Having a variable speed rotary tool doesn't compare to a fixed speed one. Get yourself one, you'll be glad you did!
                        The Ryobi seemed like a great compromise when I found it. I've had excellent service from all my Ryobi tools. But this rotary tool is struggling to find its place. I think you've highlighted a major weakness in its lack of variable speed, and it may force me to get a Dremel-branded tool.

                        There are a couple of other reason to get the Dremel brand. At Home Depot, I saw the #220-01 WorkStation mount for Dremel tools that looks really slick. There's also the Dremel #231 Shaper/Router Table, which might be a nifty slotting device.

                        There may be a Dremel in my future.
                        .
                        If just enough is really good, then too much ought to be perfect.

                        2006 Scion xB with in-dash Atom & Lilliput 889GL -- Worklog at http://www.mp3car.com/vbulletin/work...res-links.html
                        .

                        Comment


                        • #13
                          Originally posted by kibble View Post
                          Post some pics after you try it out! I'm curious to know how it works out for you.
                          Punch Testing

                          I've been playing with the Deep Throat Metal Hand Punch from Harbor Freight. It appears to be a knockoff of the Roper Whitney No. XX seen on this page. If the tooling for the Roper Whitney model fits this tool -- and pictures suggest that it might, then this tool may be able to punch slots. So far, though, I've only punched round holes.

                          I'm glad I bought the base; it makes it easier to use, but it needs to be mounted to a board; without it, the tool just tips over onto its nose. I attached the tool to the base, and the base to a piece of 5/8" plywood 5" x 8" with some 1" screws and fender washers. I didn't do any finishing to the base board other than file the edges to knock off the splinters. Here's how it looks mounted:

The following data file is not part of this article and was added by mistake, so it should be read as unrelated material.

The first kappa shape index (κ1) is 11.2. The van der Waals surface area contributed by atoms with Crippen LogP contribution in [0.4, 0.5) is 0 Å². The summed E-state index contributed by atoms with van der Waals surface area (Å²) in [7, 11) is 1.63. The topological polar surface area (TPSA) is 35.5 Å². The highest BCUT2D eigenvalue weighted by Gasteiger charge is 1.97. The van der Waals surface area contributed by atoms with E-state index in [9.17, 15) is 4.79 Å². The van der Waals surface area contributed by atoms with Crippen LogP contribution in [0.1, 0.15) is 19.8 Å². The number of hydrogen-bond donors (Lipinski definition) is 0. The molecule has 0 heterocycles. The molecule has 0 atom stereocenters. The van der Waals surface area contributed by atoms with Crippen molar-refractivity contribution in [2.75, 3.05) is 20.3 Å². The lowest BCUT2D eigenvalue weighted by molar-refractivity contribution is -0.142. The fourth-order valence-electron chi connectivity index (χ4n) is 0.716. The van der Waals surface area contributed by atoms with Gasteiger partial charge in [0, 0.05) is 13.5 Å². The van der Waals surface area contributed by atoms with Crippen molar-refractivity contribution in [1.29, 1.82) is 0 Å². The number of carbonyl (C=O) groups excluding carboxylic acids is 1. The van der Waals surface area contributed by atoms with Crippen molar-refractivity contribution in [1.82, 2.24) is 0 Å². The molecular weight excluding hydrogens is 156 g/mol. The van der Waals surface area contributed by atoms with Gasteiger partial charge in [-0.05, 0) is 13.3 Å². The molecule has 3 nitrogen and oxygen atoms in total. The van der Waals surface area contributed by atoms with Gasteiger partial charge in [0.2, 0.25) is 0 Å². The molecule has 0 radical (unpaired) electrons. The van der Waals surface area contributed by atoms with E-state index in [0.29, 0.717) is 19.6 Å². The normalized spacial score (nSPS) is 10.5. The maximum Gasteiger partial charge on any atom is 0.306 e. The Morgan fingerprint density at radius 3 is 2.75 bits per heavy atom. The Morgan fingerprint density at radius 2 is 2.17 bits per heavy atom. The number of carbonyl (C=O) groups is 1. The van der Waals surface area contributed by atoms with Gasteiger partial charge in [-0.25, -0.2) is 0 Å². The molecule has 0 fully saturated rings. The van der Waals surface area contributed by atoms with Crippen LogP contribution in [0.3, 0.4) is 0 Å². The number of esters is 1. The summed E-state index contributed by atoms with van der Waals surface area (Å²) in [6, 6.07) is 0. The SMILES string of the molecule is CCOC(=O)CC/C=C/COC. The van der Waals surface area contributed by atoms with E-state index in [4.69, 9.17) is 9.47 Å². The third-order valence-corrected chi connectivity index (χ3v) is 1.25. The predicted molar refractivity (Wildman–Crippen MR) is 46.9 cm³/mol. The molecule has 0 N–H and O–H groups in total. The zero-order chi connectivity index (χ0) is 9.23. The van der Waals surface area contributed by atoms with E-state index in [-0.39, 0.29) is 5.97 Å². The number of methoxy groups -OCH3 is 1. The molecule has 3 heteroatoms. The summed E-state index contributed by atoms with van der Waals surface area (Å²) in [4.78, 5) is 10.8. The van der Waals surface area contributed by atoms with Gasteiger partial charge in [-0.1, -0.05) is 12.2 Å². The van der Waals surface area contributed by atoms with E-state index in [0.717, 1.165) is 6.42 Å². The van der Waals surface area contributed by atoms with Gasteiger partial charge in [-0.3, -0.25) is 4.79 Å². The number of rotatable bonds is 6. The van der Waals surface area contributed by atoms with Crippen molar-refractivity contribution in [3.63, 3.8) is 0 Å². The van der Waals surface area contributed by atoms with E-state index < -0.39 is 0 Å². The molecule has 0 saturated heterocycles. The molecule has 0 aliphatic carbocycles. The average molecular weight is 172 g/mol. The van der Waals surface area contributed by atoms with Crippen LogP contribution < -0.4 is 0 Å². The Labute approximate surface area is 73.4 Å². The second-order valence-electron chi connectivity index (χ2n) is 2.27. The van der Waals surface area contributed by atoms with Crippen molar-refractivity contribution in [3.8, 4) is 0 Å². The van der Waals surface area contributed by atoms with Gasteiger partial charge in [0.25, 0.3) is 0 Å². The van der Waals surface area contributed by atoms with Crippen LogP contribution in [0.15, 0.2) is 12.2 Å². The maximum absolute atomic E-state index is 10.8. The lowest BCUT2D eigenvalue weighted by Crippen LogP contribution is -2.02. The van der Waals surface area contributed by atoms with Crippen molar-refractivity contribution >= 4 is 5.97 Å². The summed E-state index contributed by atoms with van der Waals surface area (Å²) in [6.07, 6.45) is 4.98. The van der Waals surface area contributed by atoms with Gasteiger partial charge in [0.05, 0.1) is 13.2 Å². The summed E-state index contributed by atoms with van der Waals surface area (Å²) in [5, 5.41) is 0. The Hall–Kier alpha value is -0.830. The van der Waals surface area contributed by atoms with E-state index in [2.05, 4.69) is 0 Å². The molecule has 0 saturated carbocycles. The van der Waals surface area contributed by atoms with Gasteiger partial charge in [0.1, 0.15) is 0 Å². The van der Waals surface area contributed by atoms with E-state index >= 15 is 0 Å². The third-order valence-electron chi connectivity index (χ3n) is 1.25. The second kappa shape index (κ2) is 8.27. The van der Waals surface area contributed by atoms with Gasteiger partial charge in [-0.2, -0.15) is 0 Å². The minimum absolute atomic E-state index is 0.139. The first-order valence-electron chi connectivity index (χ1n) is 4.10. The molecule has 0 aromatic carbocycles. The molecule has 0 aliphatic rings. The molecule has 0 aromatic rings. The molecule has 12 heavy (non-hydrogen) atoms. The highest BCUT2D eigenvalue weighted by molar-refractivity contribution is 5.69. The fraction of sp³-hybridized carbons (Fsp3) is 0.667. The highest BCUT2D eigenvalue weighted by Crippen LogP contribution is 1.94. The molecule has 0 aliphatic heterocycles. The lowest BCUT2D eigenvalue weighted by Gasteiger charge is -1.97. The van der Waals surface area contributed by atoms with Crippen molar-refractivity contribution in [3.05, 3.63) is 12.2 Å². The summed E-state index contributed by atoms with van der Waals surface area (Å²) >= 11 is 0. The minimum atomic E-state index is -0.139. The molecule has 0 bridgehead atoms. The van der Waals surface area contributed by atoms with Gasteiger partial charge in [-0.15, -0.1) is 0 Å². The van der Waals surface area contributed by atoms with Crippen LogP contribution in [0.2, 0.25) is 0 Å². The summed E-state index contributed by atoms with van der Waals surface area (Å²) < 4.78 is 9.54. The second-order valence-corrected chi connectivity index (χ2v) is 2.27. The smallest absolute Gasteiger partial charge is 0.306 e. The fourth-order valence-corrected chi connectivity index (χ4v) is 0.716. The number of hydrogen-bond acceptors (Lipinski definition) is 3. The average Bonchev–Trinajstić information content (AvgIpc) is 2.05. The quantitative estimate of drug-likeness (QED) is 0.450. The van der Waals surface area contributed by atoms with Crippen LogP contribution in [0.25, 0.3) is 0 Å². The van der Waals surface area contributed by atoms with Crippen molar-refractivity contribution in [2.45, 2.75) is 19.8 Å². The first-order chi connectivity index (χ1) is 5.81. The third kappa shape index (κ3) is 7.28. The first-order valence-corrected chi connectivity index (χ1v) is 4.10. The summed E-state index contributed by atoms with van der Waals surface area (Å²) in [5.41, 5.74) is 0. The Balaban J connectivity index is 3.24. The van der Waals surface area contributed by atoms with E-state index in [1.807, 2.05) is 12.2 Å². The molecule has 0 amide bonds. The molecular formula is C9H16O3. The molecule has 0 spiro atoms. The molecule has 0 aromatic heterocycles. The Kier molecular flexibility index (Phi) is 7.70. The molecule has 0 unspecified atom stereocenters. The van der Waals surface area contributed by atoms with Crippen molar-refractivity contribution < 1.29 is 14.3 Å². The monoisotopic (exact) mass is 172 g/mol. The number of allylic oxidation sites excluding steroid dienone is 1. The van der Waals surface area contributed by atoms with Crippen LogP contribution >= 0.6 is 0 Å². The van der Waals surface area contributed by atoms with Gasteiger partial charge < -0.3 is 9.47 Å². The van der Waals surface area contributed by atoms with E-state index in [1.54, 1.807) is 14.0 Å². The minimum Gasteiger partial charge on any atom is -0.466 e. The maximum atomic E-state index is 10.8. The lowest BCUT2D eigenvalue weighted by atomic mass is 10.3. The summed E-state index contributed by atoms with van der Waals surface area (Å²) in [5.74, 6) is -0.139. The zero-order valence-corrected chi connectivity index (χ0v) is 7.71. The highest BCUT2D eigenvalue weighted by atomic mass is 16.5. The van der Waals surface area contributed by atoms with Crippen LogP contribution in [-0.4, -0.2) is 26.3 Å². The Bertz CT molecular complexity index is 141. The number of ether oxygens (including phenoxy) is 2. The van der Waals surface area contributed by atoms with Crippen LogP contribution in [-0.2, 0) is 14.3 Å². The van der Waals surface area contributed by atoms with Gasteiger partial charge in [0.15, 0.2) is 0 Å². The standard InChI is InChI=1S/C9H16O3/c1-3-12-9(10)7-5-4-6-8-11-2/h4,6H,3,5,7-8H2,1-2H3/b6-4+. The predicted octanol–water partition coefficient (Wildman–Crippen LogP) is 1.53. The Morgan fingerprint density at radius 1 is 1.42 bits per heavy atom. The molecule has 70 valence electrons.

Click images to enlarge.

                          For size reference, the slot on the depth gauge is 3" long.

                          The manual assures us that everything we need is included, but there's a 2.5mm Allen wrench needed to tighten the set screws; it's not in the box, nor is it on the parts list. If you go to Harbor Freight to get this, buy a set of metric Allen wrenches at the same time.

                          I installed the 3/16" die set. I tried the punch on scraps of the types of steel I've been using for parts -- some .022" galvanized steel, an old computer case (.028" steel powder-coated on both sides), and some .031" stainless steel. The punch went through all of them. The force required depended on the material. The painted steel was easiest, probably because of the paint acting as a lubricant. The galvanized was almost as easy. The stainless steel was tougher, and I don't think I'll want to use this punch on that material. The stainless steel may have dulled the punch in a single use, because holes were just a little tougher after that. I confess that the instructions say "mild steel", and stainless isn't mild steel. Any damage done to the die set is clearly my fault for pushing it beyond its specified use. But that's just what research does.

                          There's a locator point on the tip of the punch, so I can locate holes precisely; once the punch is positioned, I just a push on the lever arm, and I have a hole. "Push" means "apply some pretty healthy pressure".

                          Here's a picture of the resulting holes in the test pieces:


                          The material on the left is .031" stainless steel; in the center is .028" powder-coated steel; on the right is .022" galvanized steel

                          I also tried punching 1/8" polyethylene, and it did just fine. The hole was smooth and very clean.